In terms of the health needs of the people, the province has one provincial hospital and a number of private hospitals and clinics. Most people, however, rely on the rural health units or barangay health centers for their health care needs. Municipal health centers usually have a medical doctor, a nurse, a health inspector, a medical technologist, a midwife, and volunteer health workers. In small barangays, a midwife is in charge of the barangay health station with the help of barangay health workers. In a devolved system, municipal health units are under the local government, while the barangay council oversees the barangay health stations. In some areas, barangay health workers receive salaries provided by the barangay council. The government clinics provide services free of charge although some clinics ask clients for a donation for the upkeep of the clinic. Traditional midwives called hilots living in the area also perform family planning activities such as delivering babies and treating women for infertility.
Majority of pregnant women in the provinces of Western Samar, Surigao del Sur and Sorsogon still prefer to give birth at home instead of delivering their babies in a lying-in clinic or private hospital in their area, according to a recent study sponsored by the Department of Health. The baseline survey, which was conducted from June 2007to March 2008, showed that up to 75 percent or three out of four babies in parts of the three provinces are delivered at home. Less than three percent of deliveries in the three provinces were in private hospitals or private clinics. Twenty-two percent of deliveries in Western Samar, 19 percent of 16 deliveries in Surigao del Sur and 38 percent of deliveries in Sorsogon were done in government hospitals.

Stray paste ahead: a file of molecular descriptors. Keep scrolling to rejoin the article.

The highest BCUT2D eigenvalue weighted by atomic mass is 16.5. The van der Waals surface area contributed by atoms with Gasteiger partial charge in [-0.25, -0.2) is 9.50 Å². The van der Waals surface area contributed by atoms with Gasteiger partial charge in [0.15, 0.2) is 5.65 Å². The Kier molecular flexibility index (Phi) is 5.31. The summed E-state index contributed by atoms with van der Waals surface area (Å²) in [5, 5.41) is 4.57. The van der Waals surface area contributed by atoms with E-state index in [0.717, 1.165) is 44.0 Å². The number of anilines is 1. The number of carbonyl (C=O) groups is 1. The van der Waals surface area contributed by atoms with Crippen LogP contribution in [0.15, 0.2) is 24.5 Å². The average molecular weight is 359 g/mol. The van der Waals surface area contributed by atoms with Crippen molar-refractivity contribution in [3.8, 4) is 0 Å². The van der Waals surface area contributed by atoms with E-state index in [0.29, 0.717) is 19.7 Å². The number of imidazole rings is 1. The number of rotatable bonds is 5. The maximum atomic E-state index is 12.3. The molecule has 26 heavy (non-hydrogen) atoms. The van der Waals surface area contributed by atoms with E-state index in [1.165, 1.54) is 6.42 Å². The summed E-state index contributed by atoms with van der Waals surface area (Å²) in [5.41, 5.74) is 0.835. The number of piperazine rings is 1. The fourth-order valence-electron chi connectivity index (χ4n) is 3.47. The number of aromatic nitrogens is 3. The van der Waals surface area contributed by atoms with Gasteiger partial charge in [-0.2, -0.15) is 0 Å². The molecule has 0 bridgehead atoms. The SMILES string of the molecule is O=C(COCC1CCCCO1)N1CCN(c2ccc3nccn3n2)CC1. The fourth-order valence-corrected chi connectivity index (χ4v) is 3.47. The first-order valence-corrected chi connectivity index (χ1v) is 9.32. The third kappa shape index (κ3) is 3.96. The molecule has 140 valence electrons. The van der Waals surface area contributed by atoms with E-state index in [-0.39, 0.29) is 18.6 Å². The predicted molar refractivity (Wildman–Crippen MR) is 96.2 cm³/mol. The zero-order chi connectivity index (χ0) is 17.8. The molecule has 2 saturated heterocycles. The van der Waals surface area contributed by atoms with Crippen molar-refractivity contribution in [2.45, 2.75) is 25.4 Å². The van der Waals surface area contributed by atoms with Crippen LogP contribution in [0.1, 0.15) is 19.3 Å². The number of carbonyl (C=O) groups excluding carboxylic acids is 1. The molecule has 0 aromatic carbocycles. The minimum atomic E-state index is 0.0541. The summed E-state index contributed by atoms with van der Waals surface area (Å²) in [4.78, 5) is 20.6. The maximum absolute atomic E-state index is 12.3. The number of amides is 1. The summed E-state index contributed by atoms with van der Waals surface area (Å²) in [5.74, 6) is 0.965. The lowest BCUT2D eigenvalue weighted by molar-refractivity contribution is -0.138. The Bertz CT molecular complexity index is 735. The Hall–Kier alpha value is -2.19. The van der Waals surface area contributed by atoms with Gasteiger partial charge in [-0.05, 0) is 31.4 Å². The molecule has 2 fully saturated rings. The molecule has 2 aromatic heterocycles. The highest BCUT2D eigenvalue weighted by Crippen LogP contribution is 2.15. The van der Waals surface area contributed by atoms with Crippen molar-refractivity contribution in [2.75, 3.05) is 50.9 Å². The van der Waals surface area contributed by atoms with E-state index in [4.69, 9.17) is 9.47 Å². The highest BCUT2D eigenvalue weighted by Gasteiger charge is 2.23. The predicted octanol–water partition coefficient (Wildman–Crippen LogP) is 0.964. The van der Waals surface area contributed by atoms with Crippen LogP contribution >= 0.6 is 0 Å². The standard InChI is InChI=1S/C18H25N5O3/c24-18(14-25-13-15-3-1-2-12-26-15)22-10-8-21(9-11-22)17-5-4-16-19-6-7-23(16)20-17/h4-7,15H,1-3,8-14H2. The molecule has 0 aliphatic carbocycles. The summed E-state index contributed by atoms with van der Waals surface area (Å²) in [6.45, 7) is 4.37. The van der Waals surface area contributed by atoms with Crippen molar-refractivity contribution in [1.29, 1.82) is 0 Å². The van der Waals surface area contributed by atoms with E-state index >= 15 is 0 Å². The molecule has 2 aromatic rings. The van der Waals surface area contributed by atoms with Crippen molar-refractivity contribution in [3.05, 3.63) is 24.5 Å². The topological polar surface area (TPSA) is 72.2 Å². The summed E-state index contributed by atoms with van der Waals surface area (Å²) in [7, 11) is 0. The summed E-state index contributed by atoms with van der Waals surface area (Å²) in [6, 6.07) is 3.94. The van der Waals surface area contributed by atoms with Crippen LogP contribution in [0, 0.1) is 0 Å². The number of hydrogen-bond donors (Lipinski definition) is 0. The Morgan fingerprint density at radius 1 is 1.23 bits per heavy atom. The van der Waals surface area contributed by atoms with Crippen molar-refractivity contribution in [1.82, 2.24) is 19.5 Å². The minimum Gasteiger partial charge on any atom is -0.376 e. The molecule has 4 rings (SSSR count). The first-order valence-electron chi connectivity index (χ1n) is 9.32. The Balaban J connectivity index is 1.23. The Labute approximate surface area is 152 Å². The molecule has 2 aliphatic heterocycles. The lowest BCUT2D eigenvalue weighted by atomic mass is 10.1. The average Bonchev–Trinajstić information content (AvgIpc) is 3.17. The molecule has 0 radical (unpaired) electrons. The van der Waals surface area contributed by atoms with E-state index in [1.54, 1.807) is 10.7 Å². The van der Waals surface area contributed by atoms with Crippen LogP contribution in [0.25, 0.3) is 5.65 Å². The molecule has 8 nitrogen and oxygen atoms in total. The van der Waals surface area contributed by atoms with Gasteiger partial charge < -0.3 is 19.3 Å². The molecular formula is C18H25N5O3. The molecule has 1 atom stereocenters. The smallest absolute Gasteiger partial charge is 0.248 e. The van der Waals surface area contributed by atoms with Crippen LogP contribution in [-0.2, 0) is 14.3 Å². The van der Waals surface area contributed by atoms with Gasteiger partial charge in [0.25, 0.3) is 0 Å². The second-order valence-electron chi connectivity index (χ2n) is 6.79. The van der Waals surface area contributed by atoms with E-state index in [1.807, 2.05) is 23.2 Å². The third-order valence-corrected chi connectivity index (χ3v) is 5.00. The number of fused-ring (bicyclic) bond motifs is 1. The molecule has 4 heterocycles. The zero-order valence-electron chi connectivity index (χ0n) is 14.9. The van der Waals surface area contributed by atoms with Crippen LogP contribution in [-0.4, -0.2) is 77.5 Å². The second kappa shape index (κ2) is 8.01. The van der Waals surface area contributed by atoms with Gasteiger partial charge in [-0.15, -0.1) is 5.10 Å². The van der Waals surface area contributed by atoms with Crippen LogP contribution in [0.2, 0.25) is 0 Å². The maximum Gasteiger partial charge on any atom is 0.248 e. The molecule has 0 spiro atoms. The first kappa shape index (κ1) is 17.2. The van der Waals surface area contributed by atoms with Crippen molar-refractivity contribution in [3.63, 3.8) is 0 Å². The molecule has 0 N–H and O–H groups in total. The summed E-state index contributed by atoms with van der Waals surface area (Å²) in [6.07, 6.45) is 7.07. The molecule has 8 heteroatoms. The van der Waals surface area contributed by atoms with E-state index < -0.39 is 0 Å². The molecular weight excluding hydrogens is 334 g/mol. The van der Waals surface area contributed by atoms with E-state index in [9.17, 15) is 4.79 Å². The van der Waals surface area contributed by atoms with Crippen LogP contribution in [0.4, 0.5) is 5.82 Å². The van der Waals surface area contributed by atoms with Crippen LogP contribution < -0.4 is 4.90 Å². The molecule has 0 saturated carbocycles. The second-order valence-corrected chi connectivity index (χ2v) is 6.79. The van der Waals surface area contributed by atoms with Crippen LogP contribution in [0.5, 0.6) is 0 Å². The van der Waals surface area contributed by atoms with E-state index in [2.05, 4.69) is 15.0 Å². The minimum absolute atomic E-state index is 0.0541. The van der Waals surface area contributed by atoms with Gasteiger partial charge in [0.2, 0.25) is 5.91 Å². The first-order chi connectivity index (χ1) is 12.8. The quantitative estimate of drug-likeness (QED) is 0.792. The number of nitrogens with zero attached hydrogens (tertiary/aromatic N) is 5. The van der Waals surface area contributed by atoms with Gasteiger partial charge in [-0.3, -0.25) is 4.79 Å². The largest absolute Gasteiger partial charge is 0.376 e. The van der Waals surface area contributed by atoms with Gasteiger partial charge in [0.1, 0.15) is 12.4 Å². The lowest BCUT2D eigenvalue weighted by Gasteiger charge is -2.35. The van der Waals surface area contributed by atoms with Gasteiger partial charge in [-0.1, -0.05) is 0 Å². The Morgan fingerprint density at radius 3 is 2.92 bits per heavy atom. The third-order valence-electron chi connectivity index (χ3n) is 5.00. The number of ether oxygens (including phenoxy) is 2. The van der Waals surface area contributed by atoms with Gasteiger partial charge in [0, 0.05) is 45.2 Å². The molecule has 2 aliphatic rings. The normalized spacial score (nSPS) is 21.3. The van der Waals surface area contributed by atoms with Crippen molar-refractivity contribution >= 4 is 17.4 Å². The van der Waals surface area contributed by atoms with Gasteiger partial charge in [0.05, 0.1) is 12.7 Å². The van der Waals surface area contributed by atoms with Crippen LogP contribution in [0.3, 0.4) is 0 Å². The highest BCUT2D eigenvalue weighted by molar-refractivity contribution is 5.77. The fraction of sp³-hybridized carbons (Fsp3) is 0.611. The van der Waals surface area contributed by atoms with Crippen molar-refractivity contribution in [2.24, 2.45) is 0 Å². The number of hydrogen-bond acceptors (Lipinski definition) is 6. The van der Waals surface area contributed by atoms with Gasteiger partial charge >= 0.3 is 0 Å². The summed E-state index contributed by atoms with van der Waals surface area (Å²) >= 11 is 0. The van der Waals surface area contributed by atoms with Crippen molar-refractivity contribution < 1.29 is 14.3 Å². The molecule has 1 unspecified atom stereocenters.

The survey interviewed 1,200 women and 350 health care providers including doctors, midwives and traditional birth attendants in the three provinces. It was conducted by the UP Center for Economic Policy Research for the DOH Women’s Health and Safe Motherhood Project. The survey showed that traditional birth attendants or hilots attended to about a third of deliveries in Western Samar, 20percent of deliveries in Sorsogon and 43 percent of deliveries in Surigao del Sur. In Sorsogon, 20 percent of pregnant women were attended to by physicians compared to18 percent in Surigao del Sur and 15 percent in Western Samar. On the other hand, nurses attended to 18percent of pregnancies in Surigao del Sur, 11 percent in Sorsogon and nine percent in Western Samar.( Recidoro 2008)Corruption in the Philippines is undermining its delivery of health services,reducing its child immunization rate by 10 to 20 percent, and increasing the waiting time in public health clinics by 30 percent, a study says. The group ranked the Philippines as the ninth most corrupt country in the world last year — worse than in 2004 when it ranked 11th. Corruption in the Philippines’ health sector reduces the chances of children completing their vaccination by four times, the report says. “Corruption affects all health systems, but its effects are disproportionate upon the poor who cannot afford private-sector alternatives and for whom the fees charged represent a large proportion of their family budget.” According to the study, the Philippines is an ideal place to study the impact of corruption on service delivery, especially because it has devolved both political authority and administrative control of many health and education services to local government units. (Mencias 2006).